The University where I work, UT Dallas, is closed today due to the sleet and snow that fell overnight here in Dallas. While I was having breakfast I was watching the weather show out our front window and thought to myself that it would be fun to take a few snow/sleet pictures with an iPhone 4 app I bought recently for 99¢ called Slow Shutter Cam by Cogitap Software.
I wanted to see if the app would be good at actually showing the snow falling. I had taken a shot last week in the snow with the app and knew it could do it, but I wanted to expand upon the idea and match the iPhone 4 app against my Canon T1i DSLR camera to see which one did a better job with the shot.
So I set up the Canon on a tripod and framed a shot shooting through our front window out into the street. I tried to match the shot view as best I could with the iPhone. I took a number of shots with the Canon, shooting at different shutter speed/aperture combinations trying to get a slow enough shutter speed to capture the snow and sleet falling.
My results amazed me! I was using a Canon Ultrasonic 28-105mm 3.5-4.5 lens which gave me an f22 at the 28mm end. The shots I am showing were taken at 28mm f22 at 1/15th sec. exposure time (second shot) and 28mm f22 at 0.4 sec. exposure time (third shot). The iPhone 4 shot is at the top.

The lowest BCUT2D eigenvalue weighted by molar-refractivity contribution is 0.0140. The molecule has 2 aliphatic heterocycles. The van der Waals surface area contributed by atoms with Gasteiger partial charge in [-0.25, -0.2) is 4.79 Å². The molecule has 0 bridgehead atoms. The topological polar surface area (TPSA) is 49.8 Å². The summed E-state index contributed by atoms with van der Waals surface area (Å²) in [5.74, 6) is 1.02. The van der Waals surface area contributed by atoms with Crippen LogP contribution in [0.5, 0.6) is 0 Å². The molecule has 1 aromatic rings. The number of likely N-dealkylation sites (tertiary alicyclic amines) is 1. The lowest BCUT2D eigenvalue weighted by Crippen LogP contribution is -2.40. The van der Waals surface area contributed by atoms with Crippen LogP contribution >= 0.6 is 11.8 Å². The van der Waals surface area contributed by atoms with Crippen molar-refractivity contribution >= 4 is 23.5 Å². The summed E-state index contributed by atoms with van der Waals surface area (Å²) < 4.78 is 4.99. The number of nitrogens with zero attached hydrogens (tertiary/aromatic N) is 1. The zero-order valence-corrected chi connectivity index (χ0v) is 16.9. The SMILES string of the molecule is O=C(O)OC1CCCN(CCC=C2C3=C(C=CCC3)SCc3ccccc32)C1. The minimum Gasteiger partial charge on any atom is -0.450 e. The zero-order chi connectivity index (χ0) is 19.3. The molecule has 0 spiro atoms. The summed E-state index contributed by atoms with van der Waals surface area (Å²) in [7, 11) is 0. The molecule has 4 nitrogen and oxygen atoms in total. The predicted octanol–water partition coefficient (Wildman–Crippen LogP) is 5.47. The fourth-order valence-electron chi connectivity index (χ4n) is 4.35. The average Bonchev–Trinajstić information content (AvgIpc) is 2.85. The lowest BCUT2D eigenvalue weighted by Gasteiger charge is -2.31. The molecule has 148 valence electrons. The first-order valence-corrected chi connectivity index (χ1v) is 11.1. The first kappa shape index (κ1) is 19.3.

The iPhone 4 shot was the only one that really shows the snow and sleet falling. I just could not get any action out of the Canon DSLR in this situation. At 1/15th of a second, the DSLR had totally washed out the shot and obviously I needed at least a 3 second or longer shutter speed to capture the falling stuff.
The iPhone 4 handled it very easily giving me a shutter speed of 15 seconds at a sensitivity level in the app of 1. This was the best combo of settings I tested for the app. The actual size of the photo it gave me was 1936 x 2592 pixels, which is a good size, but not as large as the raw from the Canon, which was 4572 x 3162 pixels. I cropped them all down to the same pixel size and tried to keep the shot parameters the same. You can also click on these three shots to see a larger version of each.
Oh, and I did not use a tripod with the iPhone 4, I simply held it flush up against the window and held it steady through the 15 second exposure.
I will have to play around with this app some more using light trails and other experiments. You can take a look at the app on the Cogitap Software website where it goes into much more detail about the settings available and features. There is a link on the site directly to the iTunes store where you can read reviews as well or purchase the app.
For a buck this is a great steal of a photo app. If anyone else has tried this app I would love to hear about what you have tried to do with it.